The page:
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Lucette LaFlamme, Marie-Hélène Michaud, and Nicholas Tremblay

Cultivation of thyme for medicinal purposes should result in high dry-matter yield and sufficient active principals concentrations. In this experiment two methods of crop establishment were compared: direct sowing (final plant density: 100,000 plants/ha) and planting at two densities: D-1 (100,000 plants/ha) and D-2 (166,000 plants/ha). The use of transplants promoted growth and resulted in yields three times higher than direct sowing (3340 vs. 1002 kg dry matter/ha). There were significant differences in biomass between the two densities evaluated. Plants under D-1 weighed 33 g dry matter/plant vs. 22 g dry matter/plant for D-2. Hence, dry-matter yield per hectare was not affected by planting density. Active principals concentrations were not affected by treatments. So far, it is recommended that cultivation of thyme under Quebec's conditions be based on transplanting at moderate (100,000 plants/ha) density.

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Lucette Laflamme, Nicolas Tremblay, and Marie-Hélène Michaud

Angelica is grown in Quebec (Canada) for its root-bound medicinal properties. Matol Botanique Int., a major user of Angelica extracts, decided 4 years ago to promote local production in order to secure supplies and quality. However, the crop has to be started from seed that show low and variable germination behavior. Emergence occurs after ± 12 days and most of the germination if obtained after 20 to 40 days depending on seed origin and test conditions. Maximum germination ranges from 6 to 57%. Three treatments were first compared in order to stimulate germination: seed soaking in warm water for 24 h, watering germination trays with algae extracts and placing floating row covers over the trays. Angelica germination was significantly improved only by row covers with a maximum of 24% vs 19%. Results were obtained from experiments with other techniques (stratification, seed conditioning, etc,...) to further improve germination.

2Working for the Horticultural Research Centre, Laval University, Que.

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Marie-Hélène Michaud, Joseph Makhlouf, Nicolas Tremblay, and André Gosselin

A research project was undertaken in 1990 with the objective of improving both quality and productivity of peas, beans and sweet corn grown and processed in Quebec (Canada). It was conducted with the technical and financial help of five proccessing companies. Cultivar trials were undertaken as part of this project together with an evaluation of commercial practices in the areas of pest control, fertilization and crop management. Samples of fresh and processed products were analysed for nutritional quality and pesticide residues. During this presentation we will show preliminary results of the pesticide residue analyses and will compare fresh and processed products. So far, determination of dimethoate, trifluralin and bentazone (peas), azinphosmethyl and permetrin (beans) and cypermetrin (sweet corn) showed no concentration exceeding the Canadian norm (<0, 1mg/kg), with the exception of a bean field with azinphosmethyl residues. Canning and freezing operations greatly reduced pesticide residues so that all processed samples tested below detectable levels.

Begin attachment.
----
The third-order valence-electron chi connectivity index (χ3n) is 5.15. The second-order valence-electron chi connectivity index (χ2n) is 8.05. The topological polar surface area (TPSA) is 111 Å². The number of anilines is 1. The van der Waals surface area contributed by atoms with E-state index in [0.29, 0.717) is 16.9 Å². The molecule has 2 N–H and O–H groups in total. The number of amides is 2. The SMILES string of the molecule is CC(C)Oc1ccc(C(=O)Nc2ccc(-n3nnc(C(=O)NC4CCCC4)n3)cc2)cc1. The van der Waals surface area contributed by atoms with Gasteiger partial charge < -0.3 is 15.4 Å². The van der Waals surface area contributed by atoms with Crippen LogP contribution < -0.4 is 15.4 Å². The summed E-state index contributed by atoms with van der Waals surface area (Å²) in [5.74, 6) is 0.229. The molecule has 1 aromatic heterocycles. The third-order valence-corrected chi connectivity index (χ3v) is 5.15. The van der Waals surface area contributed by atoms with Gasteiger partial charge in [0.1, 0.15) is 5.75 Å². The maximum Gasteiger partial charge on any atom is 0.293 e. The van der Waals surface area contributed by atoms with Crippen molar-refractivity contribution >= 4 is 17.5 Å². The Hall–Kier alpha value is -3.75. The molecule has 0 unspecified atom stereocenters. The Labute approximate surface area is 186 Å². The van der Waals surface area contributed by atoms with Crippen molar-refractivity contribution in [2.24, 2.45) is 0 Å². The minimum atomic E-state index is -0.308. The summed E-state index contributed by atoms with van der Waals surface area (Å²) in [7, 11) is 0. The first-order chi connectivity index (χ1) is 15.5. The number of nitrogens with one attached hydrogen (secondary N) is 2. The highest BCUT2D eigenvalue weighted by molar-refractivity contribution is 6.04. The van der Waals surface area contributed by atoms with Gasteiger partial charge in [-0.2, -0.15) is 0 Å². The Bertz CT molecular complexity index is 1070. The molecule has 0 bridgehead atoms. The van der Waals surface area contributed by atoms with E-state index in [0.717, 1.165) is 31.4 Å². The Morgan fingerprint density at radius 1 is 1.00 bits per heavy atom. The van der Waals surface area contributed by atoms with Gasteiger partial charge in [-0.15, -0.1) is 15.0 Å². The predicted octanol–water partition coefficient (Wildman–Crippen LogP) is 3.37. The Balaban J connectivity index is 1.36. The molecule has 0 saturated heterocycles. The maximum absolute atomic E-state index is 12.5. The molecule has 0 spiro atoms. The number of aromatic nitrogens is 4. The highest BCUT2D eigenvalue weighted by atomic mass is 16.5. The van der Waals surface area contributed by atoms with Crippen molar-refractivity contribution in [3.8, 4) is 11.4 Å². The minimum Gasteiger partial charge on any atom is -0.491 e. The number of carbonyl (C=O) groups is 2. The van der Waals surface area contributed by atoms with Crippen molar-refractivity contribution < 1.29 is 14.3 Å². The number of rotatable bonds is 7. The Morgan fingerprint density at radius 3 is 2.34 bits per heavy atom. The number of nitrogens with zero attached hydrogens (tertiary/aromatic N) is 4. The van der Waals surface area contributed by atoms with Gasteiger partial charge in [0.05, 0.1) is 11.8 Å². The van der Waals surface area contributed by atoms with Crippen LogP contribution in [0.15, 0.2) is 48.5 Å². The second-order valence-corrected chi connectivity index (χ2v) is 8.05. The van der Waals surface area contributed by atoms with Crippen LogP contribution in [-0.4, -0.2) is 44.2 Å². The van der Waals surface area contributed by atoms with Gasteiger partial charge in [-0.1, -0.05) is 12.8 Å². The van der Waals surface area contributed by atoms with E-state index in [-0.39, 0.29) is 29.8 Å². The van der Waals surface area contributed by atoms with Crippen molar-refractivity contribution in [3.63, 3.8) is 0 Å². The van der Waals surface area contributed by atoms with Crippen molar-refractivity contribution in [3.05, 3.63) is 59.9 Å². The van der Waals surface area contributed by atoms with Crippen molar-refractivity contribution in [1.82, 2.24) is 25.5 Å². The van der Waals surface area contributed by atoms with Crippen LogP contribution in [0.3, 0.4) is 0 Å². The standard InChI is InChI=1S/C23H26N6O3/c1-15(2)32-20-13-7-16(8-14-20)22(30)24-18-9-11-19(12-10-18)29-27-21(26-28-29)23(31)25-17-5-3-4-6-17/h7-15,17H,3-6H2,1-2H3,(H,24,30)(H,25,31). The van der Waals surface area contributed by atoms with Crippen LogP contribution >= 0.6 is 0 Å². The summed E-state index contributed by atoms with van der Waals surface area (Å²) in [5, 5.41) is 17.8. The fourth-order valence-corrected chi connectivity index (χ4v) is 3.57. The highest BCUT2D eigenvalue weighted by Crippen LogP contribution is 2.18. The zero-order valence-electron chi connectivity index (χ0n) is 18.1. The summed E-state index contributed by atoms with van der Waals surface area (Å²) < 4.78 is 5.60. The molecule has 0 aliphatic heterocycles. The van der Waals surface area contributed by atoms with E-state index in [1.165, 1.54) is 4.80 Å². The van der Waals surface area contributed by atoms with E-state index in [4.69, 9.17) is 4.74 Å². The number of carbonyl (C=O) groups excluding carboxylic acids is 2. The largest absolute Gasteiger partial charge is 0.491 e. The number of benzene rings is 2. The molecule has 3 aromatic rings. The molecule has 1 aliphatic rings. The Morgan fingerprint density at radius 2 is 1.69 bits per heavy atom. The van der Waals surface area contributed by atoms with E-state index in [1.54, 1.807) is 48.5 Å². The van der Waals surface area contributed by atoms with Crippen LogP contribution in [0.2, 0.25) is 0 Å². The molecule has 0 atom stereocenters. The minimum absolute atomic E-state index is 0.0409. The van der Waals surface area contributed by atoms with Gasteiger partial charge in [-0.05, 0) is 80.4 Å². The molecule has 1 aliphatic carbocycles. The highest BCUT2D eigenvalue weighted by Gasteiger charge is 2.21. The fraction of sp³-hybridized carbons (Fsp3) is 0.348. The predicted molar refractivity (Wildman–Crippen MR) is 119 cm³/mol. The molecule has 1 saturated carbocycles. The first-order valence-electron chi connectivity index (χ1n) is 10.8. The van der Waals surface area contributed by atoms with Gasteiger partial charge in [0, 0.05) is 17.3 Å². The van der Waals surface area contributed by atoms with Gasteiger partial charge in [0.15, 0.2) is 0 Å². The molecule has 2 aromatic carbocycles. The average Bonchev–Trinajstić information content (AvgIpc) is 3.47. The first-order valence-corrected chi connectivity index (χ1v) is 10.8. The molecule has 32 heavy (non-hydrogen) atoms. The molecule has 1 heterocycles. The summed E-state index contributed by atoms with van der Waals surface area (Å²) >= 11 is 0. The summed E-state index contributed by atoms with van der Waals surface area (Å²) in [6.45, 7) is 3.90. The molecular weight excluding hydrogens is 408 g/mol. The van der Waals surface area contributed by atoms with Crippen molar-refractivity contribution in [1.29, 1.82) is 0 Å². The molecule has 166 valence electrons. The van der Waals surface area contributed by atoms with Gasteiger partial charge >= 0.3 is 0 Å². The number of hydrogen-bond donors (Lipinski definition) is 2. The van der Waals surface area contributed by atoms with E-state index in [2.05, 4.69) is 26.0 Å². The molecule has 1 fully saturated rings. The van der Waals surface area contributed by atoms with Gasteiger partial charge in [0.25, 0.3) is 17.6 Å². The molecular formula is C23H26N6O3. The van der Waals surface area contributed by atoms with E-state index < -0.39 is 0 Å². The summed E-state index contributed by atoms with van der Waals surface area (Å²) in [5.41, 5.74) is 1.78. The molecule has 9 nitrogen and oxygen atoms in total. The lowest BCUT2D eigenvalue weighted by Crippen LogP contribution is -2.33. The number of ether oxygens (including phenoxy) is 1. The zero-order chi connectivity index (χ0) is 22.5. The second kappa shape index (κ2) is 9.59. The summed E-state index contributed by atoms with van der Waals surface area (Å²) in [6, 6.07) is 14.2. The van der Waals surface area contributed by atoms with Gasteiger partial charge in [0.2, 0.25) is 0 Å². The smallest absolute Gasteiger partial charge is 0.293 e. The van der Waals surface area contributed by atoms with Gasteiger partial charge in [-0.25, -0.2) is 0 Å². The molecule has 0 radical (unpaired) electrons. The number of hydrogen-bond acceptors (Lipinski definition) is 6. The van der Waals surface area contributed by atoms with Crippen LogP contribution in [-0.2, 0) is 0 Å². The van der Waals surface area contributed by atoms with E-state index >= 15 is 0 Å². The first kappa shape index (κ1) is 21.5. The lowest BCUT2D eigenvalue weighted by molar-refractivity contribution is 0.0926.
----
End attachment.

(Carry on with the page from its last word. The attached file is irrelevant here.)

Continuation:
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Nicolas Tremblay, Marie-Hélène Michaud, René Crête, and André Gosselin

With the increase in popularity of natural medicine there is an ever growing market for the production of medicinal plants. In the last decade, screening trials of a number of species were conducted. The species currently under study are: angelica (Angelica archangelica; biennial, roots harvested), thyme (Thymus vulgaris; perennial, shoot harvested), German chamomilla (Matricaria recutita; annual, flowers harvested), horehound (Marrubium vulgare; perennial, shoot harvested) and dandelion (Taraxacum officinale; considered as a biennial, roots harvested). In 1990 the species were grown on three soil types (clay-loam, sandy loam and histosol) with different fertilization and irrigation practices. In 1991 two distinct trials were undertaken. The first considered herbicide efficiency and planting density. The second dealt with «organic» management strategies. Depending on the species, treatments of compost amendment, plastic mulch and implantation techniques were compared.